First Visit to a Czech Doctor

An American's experience with Czech Health system

Expats.cz Staff

Written by Expats.cz Staff Published on 10.04.2005 22:40:18 (updated on 10.04.2005) Reading time: 8 minutes

Written by Eva Christiansen
for Expats.cz

So you have national health care, either because you are married to a Czech and have permanent residency through your employer. But how do you get started?

As soon as you receive your health insurance card you are eligible for free visits to the doctor. Unlike some countries where you yourself must pay, and later be reimbursed by the state, everything really is free. Doctors´ fees and lab work are free, and prescriptions are mostly covered, though there may be a very small fee for the patient to contribute. But although the care is a great value, the system itself can be daunting.

In general, you may approach any doctor and ask to be their patient. You can ask colleagues at work who they recommend, or simply visit your local medical complex; there is one for each district. Mine is in Prague 5 – right behind Andel shopping center. After 2 years of not visiting a state general practitioner, I stayed out from work due to a very bad cough, and had to produce proof of a doctor´s visit, so I wandered into the large, cold building determined to make contact. To my delight, this was one of the buildings that still operate the stacked, open-booth step-in elevators.

I wandered the hall looking for a door that said “Prakticky Lekar” which means General Practitioner. There were a few, so I chose the door with the name I liked the most “Kveta Tlalaskova…” which means flower, and I liked that she was female. That was it. I then waited with the others, who are all very mindful of who arrived after whom – so the order is maintained and no one gets skipped. I was seen in to the room, the assistant entered my information into a database, and the kind doctor said that of course I could be her patient. My Czech at this point was ok enough to say the basics, and I was very happy to receive a prescription for antibiotics on the spot, which I immediately fill in at the Lekarna in the same building.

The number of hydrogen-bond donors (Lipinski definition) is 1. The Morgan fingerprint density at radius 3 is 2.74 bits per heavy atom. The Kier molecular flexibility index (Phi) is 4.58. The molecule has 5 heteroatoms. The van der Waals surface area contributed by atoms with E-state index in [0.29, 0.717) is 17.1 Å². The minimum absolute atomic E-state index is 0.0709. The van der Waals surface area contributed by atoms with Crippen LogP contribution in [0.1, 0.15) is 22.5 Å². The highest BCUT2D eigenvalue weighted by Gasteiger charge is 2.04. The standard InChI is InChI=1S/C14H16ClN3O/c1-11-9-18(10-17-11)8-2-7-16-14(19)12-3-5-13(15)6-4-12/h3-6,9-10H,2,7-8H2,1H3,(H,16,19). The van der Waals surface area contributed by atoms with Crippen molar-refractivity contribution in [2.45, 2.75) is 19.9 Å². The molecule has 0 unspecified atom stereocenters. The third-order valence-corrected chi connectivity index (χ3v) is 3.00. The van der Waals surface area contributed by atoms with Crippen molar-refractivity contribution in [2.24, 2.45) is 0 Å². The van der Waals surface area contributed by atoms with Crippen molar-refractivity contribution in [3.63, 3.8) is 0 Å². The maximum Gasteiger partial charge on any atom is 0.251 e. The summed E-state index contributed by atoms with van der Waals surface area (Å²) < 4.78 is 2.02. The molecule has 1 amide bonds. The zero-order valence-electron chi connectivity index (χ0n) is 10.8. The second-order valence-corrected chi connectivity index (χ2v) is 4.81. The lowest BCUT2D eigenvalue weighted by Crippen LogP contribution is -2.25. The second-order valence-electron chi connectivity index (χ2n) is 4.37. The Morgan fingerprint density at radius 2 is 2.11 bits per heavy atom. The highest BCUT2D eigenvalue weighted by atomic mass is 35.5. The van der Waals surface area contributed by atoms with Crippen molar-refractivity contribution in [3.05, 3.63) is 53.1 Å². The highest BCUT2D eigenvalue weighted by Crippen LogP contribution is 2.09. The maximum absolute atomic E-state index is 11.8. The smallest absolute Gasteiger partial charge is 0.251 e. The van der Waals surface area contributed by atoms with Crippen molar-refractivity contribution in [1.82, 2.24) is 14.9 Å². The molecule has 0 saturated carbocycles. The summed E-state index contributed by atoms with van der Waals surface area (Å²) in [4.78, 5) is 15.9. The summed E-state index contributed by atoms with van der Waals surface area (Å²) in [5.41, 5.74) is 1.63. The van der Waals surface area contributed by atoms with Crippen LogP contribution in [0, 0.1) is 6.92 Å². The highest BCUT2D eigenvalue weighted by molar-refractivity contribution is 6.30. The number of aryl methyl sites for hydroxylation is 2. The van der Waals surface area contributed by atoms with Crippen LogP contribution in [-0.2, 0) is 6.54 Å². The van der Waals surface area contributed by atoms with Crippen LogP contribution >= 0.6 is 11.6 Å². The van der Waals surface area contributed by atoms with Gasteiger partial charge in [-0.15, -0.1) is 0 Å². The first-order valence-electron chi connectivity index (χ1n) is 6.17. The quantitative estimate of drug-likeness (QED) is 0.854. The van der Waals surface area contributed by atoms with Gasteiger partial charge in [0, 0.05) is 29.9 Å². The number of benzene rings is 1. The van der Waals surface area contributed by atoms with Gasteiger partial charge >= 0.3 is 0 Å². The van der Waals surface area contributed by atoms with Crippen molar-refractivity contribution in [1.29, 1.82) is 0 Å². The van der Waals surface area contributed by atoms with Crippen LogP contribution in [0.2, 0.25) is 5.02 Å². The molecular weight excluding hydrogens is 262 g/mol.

Because it takes so long to be seen my a doctor, they are quick here to give you antibiotics before getting results back from a lab – which takes days. But they very much want to follow up, and if you take the pills and don´t return for the second round of testing, you will be reprimanded. I was. It turned out my cough wasn´t cleared up at all by the round of medication – only for a few days only to return – but when I came back two months later with another, non-related complaint and mentioned that I was still coughing, she said that was my own fault for not coming back to get re-tested.